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BPS & EdVestors Highlight the Importance of Continued Arts Education with over $360,000 in Arts Expansion Grants

Despite COVID-19 creating an unconventional end to the 2019-2020 school year and posing uncertainty to the structure of the upcoming 2020-2021 school year, the Boston Public Schools (BPS) Arts Expansion initiative continues its focus on a coherent, sustainable approach to quality arts education for all BPS students. Underscoring this commitment, EdVestors today announced more than $360,000 in grants, which will support nearly 60 schools working with more than 30 arts partners across the city focused on ensuring that all BPS students – regardless of where they attend school – have access to a high quality arts education. 

“For over a decade, the BPS Arts Expansion initiative has built an incredible legacy in our schools, and the latest round of grants will help support a variety of arts education programs that are essential to meeting the academic, social, and emotional needs of students,” said Dr. Brenda Cassellius, Superintendent of the Boston Public Schools. “Arts education and student expression contribute to a student's sense of self and confidence, which is critical now more than ever during these extraordinary and challenging times. We are grateful for these grants and programs, which support our commitment to ensuring access to arts education programs for all students.”

The newly announced grants for the 2020-2021 school year highlight the importance of arts education, particularly in the current climate. Given the uncertainty and the challenges faced by families throughout Boston, students need arts education now more than ever, as it helps them creatively engage with their classmates and communities, combat isolation, process their feelings, and express themselves. Throughout the period of remote learning, the arts have thrived in the Boston Public Schools, with arts educators thinking outside the box with ways to ensure their students still have the ability to creatively express themselves.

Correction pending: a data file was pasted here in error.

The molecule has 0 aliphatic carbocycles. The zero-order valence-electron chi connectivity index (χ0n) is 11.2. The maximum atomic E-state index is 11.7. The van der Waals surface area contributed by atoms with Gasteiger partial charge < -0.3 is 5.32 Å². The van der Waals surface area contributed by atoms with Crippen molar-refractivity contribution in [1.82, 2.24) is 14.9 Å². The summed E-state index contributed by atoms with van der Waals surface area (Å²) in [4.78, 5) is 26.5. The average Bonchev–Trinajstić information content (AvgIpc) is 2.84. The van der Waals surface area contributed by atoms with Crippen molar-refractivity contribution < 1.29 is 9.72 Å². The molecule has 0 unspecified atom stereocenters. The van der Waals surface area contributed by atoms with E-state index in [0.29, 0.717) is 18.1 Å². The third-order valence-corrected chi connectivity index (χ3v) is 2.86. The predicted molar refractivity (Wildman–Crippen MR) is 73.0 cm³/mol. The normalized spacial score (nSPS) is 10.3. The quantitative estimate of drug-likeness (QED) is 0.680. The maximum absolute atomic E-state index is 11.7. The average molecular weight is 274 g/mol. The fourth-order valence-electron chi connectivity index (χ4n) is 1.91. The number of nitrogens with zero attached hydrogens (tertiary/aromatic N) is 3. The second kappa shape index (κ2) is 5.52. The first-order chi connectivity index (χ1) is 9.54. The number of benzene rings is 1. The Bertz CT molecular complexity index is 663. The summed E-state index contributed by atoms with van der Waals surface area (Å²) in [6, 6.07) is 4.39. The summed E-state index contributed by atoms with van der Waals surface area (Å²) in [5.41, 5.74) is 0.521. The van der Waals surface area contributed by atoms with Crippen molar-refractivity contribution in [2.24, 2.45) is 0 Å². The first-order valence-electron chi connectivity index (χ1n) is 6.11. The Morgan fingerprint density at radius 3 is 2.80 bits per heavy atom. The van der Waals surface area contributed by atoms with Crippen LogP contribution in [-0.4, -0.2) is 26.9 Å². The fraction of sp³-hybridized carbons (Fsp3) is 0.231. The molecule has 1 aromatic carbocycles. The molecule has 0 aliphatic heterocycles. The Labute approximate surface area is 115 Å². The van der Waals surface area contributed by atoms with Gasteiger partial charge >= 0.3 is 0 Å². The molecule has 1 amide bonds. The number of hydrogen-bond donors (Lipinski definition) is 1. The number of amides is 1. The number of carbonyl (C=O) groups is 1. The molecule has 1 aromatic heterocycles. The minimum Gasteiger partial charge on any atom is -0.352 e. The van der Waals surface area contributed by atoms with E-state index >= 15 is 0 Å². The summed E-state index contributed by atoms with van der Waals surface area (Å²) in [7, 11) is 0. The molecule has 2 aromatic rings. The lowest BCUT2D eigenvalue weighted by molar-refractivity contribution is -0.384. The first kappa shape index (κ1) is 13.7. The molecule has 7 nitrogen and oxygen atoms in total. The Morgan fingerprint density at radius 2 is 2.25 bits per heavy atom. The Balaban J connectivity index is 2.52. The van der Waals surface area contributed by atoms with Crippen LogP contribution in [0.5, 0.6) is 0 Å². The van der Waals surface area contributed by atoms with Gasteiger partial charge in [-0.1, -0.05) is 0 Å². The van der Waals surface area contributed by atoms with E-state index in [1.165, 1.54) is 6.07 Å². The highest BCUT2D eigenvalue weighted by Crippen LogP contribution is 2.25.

“Arts education is an integral part of students’ social emotional well-being and engagement, whether schooling is in person or remote. The pandemic coupled with the heightened attention to racial injustice has been tremendously difficult for students, and arts education is a powerful and effective tool in helping them to process and share complex emotions,” said Marinell Rousmaniere, President & CEO of EdVestors. “Schools everywhere should be moving mountains to provide access to quality arts education, as so many BPS leaders, teachers, and arts partners have done in the last three months. We are proud to work with all our partners in keeping this commitment to ensure BPS students have access to high quality arts education.”

Despite school closures, arts programming continued through the spring with BPS arts teachers and partners providing theater, dance, visual art, and vocal and instrumental musical instruction virtually. In the last month, EdVestors, in partnership with Open Door Arts, an affiliate of  Seven Hills Foundation; Boston Public Schools (BPS); Boston Centers for Youth & Families (BCYF) and the YMCA of Greater Boston secured and distributed thousands of art supply kits to Boston students in need so they had access to necessary supplies and tools to be creative that are otherwise unavailable to them during the shutdown.

“Over the years, we’ve been proud to collaborate with BPS, EdVestors and members of the arts community to develop and increase access to innovative arts programming” said Nicole Agois Hurel, Managing Director of Open Door Arts, an affiliate of Seven Hills Foundation that increases access, participation, and representation of people with disabilities in the arts. “Given the unprecedented challenges that students faced in adapting to online learning and the uncertainty concerning what the 2020-2021 school year will look like, the BPS Arts Expansion initiative plays an even more important role in bringing together members of the education and arts communities to ensure that our students have equal access to a wholesome arts education experience.”

Earlier this month, the BPS Citywide Arts Festival, which is usually held at the Boston Common, was moved to a virtual platform. Some of the recorded performances are available on the BPS Arts Expansion Virtual Gallery. In addition, Boston Neighborhood Network (BNN) featured and uploaded the full virtual Arts Festival video at the following link: http://guide.bnntv.org:8000/CablecastPublicSite/show/99597?channel=3

Over the last 11 years, BPS Arts Expansion has leveraged increased public funding for arts teaching positions in BPS schools, resulting in nearly 17,000 additional students receiving arts instruction during the school day. BPS arts educators working in partnership with community based teaching artists and organizations have made this work possible. The initiative continues to focus on expanding access to equitable arts education and deepening arts experiences, while building systems to sustain a high level of arts education long into the future. 

Core donors include the Barr Foundation, the Boston Foundation, The Klarman Family Foundation and Linde Family Foundation. Notably, there has been a significant 5:1 return of increased public investment for every private dollar invested through BPS Arts Expansion. More information on the BPS Arts Expansion is available at http://www.bpsarts.org.